The Future of the Oceans is Closely Linked to China’s Role – 16 November 2018

For the original article in Portuguese:

Global ocean business leaders are gathering at the Sustainable Ocean Summit in Hong Kong this week to bring to attention the many problems and solutions required to protect the vast, precious but pollution-threatened resource that is our oceans.

The President of the organizing body World Ocean Council, whose mission is to bring together companies from various sectors to advance ocean sustainability and stewardship, says that while there is still time to save the oceans, we must act quickly. And China has a very important role to play in this.


Plataforma – This is the sixth edition of the Sustainable Ocean Summit. What has been achieved over the years?

Paul Holthus – We have been bringing together diverse sectors of the business community linked to the oceans and sustainable development. There has been an increase in awareness and understanding of the issues involved, namely the interrelated nature of the different activities and the need for multi-sectoral global coordination to address the challenges facing the future of the oceans and related business activities.


Plataforma – You spoke of a need for global coordination. Does this mean that the global governance system involving companies, governments, international and non-governmental organizations needs to be improved? Are we on track?

Paul Holthus – Yes, I believe we are. At the World Ocean Council we have done much to facilitate this connection between the various actors. What we want to achieve is a more systematic and proactive linkage between agents in the industry.


Plataforma – The conference is titled the “Sustainable Ocean Summit”, or “SOS”. Is it possible to act in time to save the oceans?

Paul Holthus – I do believe that there is still time. I’m an optimist, and I would not be doing this if I were not an optimist. Our challenges and problems will not disappear – some are being solved while others arise. We can address these challenges through concerted efforts by the business community in partnership with governments, international organizations and civil society. But there is much to be done that involves a level of trust and collaboration between different sectors of society.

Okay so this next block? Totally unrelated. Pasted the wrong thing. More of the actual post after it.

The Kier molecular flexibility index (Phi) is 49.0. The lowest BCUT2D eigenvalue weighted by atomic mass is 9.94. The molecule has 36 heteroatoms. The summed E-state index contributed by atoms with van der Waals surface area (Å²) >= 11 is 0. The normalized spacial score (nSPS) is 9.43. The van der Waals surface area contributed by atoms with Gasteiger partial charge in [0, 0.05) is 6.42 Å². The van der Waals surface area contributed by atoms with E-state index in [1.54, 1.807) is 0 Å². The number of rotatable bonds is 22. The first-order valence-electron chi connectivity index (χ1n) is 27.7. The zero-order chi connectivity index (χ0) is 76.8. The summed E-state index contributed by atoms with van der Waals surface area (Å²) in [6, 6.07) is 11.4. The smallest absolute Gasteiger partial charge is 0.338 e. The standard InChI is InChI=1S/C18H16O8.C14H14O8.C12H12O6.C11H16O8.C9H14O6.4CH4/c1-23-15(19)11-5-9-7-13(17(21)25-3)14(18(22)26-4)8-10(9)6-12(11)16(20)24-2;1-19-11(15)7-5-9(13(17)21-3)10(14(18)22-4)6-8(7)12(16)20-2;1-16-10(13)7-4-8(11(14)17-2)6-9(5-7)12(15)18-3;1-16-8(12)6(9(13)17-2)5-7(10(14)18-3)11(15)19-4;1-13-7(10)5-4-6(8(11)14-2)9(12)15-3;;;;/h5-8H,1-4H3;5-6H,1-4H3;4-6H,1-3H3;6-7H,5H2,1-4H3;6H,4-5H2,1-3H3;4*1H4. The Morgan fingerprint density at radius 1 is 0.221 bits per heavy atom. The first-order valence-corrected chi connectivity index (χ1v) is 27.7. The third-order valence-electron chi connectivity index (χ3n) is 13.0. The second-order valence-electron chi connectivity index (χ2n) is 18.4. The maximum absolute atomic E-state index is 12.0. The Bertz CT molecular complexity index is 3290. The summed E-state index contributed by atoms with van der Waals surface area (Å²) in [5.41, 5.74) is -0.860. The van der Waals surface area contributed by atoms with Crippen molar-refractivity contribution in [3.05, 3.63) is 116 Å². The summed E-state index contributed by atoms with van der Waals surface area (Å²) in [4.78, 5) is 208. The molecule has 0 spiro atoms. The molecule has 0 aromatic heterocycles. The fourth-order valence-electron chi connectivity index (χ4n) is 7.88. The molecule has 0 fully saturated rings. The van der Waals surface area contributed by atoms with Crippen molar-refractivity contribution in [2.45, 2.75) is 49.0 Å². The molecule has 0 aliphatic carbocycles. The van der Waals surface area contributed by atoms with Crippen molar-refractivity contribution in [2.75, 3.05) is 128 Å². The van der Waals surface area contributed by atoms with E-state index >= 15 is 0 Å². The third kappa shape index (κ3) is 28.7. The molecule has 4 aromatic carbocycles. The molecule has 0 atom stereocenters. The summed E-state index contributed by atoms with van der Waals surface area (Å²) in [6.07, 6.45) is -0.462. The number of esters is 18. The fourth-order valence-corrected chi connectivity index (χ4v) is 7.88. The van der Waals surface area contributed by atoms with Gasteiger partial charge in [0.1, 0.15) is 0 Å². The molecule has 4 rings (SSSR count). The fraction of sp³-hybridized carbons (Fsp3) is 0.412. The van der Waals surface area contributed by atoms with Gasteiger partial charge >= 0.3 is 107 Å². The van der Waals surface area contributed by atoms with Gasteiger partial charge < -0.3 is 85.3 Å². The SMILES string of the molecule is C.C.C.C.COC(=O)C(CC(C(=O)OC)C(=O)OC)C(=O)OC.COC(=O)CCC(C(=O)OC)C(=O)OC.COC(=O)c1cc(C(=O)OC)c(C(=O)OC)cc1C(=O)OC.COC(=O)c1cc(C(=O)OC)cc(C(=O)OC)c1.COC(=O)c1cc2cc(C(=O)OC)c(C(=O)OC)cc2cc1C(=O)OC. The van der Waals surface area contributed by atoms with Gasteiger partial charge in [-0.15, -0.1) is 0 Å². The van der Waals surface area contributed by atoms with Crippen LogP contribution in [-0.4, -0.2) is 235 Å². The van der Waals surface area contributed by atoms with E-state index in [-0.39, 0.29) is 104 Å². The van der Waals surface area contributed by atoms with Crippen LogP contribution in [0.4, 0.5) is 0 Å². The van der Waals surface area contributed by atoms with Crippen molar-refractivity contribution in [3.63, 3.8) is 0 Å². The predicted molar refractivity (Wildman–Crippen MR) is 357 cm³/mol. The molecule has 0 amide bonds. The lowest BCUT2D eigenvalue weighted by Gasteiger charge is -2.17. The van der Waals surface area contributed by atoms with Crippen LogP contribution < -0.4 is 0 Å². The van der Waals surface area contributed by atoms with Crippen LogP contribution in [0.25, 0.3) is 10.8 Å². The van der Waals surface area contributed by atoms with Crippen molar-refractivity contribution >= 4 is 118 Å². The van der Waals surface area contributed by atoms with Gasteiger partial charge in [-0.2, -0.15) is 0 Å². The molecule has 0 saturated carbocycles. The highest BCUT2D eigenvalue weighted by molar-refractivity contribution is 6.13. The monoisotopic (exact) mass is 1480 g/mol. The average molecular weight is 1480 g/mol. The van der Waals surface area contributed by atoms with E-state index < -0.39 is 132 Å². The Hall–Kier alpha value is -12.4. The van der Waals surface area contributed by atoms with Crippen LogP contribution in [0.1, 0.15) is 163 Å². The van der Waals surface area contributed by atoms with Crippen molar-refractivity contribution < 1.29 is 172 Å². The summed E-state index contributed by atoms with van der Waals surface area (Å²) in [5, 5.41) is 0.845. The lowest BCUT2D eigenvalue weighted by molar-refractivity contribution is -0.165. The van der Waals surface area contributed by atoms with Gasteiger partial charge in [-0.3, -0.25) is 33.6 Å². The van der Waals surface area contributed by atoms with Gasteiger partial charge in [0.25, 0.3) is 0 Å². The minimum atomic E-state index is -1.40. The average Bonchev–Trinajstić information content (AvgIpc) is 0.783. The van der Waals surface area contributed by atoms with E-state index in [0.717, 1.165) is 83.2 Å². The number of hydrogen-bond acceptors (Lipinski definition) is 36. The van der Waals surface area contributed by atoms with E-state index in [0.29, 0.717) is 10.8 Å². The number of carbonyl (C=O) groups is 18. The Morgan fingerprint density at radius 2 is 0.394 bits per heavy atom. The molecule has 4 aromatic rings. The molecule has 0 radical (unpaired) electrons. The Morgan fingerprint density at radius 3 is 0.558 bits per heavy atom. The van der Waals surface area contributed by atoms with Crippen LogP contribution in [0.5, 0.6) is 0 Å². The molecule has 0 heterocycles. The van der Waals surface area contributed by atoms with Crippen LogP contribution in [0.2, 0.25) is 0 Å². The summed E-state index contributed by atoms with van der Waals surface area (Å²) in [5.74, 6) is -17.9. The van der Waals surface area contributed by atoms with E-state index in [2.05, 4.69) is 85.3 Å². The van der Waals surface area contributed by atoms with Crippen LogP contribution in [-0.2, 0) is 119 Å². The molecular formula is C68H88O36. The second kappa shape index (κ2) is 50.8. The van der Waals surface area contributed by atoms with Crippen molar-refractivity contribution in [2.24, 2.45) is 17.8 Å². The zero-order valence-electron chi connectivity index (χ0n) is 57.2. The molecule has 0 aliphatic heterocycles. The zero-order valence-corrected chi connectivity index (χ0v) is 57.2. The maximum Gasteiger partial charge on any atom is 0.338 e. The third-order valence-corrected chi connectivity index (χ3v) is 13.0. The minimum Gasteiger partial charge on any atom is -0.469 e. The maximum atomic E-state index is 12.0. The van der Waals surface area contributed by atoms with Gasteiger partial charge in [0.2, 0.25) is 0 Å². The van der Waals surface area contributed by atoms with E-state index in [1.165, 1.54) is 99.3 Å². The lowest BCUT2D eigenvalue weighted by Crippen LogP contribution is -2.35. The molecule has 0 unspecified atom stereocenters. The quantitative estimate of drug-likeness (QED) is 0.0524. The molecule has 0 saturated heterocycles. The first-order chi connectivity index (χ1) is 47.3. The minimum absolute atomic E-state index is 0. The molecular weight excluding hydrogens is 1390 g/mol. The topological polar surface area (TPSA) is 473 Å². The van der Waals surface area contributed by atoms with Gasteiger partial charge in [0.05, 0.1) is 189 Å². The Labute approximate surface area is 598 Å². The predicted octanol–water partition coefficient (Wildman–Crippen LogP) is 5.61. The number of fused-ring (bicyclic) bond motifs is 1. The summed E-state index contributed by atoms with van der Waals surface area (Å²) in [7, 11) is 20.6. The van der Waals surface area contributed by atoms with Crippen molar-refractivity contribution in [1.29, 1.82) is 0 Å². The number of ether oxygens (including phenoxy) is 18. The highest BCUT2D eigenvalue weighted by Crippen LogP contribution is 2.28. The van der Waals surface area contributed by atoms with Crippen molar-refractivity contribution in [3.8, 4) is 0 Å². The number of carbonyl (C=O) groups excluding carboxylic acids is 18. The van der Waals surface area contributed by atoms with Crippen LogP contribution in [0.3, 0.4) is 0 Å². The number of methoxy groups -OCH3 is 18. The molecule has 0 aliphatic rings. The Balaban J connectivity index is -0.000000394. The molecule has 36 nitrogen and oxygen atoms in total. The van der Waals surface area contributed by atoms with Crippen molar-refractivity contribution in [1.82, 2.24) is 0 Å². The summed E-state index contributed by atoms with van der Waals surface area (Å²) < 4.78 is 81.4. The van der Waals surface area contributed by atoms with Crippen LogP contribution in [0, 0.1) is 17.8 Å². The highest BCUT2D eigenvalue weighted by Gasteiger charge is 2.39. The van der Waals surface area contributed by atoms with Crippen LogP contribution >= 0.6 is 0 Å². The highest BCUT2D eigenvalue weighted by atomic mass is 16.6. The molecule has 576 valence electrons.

Plataforma – Alarm signals are everywhere. A paper published recently in Current Biology reported that only 13% of the oceans have their ecosystems intact. When you look at these data do you not lose hope? Are governments and businesses even aware of what is at stake?

Paul Holthus – We have had success stories from concerted efforts by industries and authorities. Over the years the shipping industry and the International Maritime Organization have developed rules on maritime pollution and the disposal of solid wastes and oil from ship engines into the sea. Further regulations have been created via consultations among industry representatives, governments and international organizations. A reduction in pollution by ships has been verified.

There needs to be corresponding coordination in developing regulations to solve all other problems. This will only be possible through collaborative efforts because governments do not have the capacity to oversee the application of these rules in a space as vast as the oceans. We need steps that can be independently documented and verified to move forward.


Plataforma – Plastic pollution is another of the oceans’ large-scale problems. What can we do to prevent the oceans from being “drowned” in plastic?

Paul Holthus – Plastic pollution is part of a wider problem associated with solid wastes in the ocean. Eighty percent of this plastic originates from land, and in particular from seven countries located in Asia. Management of plastic origins on land – in coastal zones and river basins – is a priority. There needs to be rules on how and where wastes on land in coastal areas can be disposed. At the same time, it is necessary to ensure that sea-based business activities such as shipping and fisheries do not discharge waste into the water. There are already rules in place for the shipping industry.


Plataforma – This year’s conference convenes in Hong Kong, an international hub for the marine and maritime freight industries. How do you view the integration process in the Pearl River Delta and the issue of joint management of water and marine resources in the coastal cities of Guangdong?

Paul Holthus – I think it is a very practical way of addressing the development of coastal areas and estuary towns – by bringing together authorities and companies involved in tourism, aquaculture or maritime transport for a better understanding of the preservation of ecosystems. I consider this a significant development. That is why we are here in Hong Kong with this conference.


Plataforma – And China will be part of the solution on a global scale…

Paul Holthus – Yes, absolutely. In this conference we try to connect Asia to the world, but China in particular.

The major maritime companies are located in China – shipbuilding, aquaculture, fisheries and more. The future of the oceans is closely linked to the role of China.


José Carlos Matias from Hong Kong on 16 Nov 2018